(1903) Captain Charles Young Speaks At Stanford University

Colonel Charles Young, February 22, 1919
Courtesy Library of Congress

Through much of U.S. military history, officers serving in the armed forces have rarely commented publicly on social issues of the day. One exception to this tradition appears below, a speech by Captain Charles Young, Ninth Cavalry, at Stanford University. In December, 1903 Young was the main speaker at the periodic campus student assembly which discussed, among other issues the recent diphtheria outbreak on campus and the “deadheads,” the college men who watched Stanford’s athletic contests but who refused to provide financial support for these programs. Following his introduction by Stanford University President David Starr Jordan, Young described the attitudes and aspirations of younger African Americans at the time which he called the “standards and ideals of new negrodom.” Young expressly drew distinction between the views of that generation and those of Booker T. Washington who was then the leading African American spokesman. The brief speech appears below.

I desire, first of all, to thank you for the opportunity which has been given me to stand before you. I shall try to acquaint you with a few of the standards and ideals of new negrodom. At present I cannot but feel that the higher interest of my people are going netherward, and that the white people of the coming era are not an inch behind. When one part of the body is diseased, it reacts on the whole. We are part and parcel of the body politic of the United States, and to cure the disease you have offered amalgamation, deportation, bodily extermination, and industrialism.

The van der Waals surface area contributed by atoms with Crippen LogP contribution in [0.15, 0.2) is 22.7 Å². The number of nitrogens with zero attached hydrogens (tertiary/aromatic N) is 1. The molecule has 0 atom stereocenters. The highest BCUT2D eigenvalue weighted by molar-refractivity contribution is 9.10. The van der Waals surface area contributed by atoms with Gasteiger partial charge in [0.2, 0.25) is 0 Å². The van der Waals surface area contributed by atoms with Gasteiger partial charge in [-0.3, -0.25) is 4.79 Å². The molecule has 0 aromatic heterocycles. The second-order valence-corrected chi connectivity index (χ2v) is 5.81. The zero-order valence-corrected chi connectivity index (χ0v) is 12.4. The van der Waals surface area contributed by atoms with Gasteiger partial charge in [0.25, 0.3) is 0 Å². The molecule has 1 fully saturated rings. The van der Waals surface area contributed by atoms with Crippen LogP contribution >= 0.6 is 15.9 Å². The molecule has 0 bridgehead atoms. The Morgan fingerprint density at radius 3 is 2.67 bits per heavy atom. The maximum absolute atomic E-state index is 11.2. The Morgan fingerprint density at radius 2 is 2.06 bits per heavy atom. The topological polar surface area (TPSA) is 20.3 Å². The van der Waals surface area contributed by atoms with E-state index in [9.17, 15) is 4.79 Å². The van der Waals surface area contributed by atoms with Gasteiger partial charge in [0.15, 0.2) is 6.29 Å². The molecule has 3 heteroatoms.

With all that is claimed for industrialism and with due honor to Mr. Booker T. Washington, I fee that what is proposed for the negro in that direction will not do the work. When the black man has learned the industrial trades and seeks work, he runs into the unions, where he his told that no negroes need apply. The white employer would employ him but is afraid; he knows the negro is entitled to work but he cannot give it to him.

We are urged to give up our claims to higher education. Tuskegee could not exist without higher education. Contact with men of brain, of high ideals, is essential. Even though our race has produced great painters and sculptors, such as Dunbar, we are urged to give up all these things in order that we may survive. What does survival mean? We know what it is to eat our own hearts; we know what it is to stifle our ideas. We also know what it is to do things right; to have the finger of scorn pointed our way because we do not come up to the white man’s ideals.

History tells us of no race that has given up its best and highest ideals that has amounted to anything. When we are told to give up our highest ideals, our hearts tell us not to do it. The example of the white man tells us the same thing. We are not going to do it. And this is not the ‘sassy nigger’ that says this. It is the revolt of black American manhood.

All we ask is that the educated men and women of our universities be kind and magnanimous toward the negro. My people have already been greatly helped by your people. The people of the South have greatly aided my people.

All a negro asks is a white man’s chance. Will you give it? Will you give the negroes a chance to build homes for themselves and a chance to make themselves good citizens?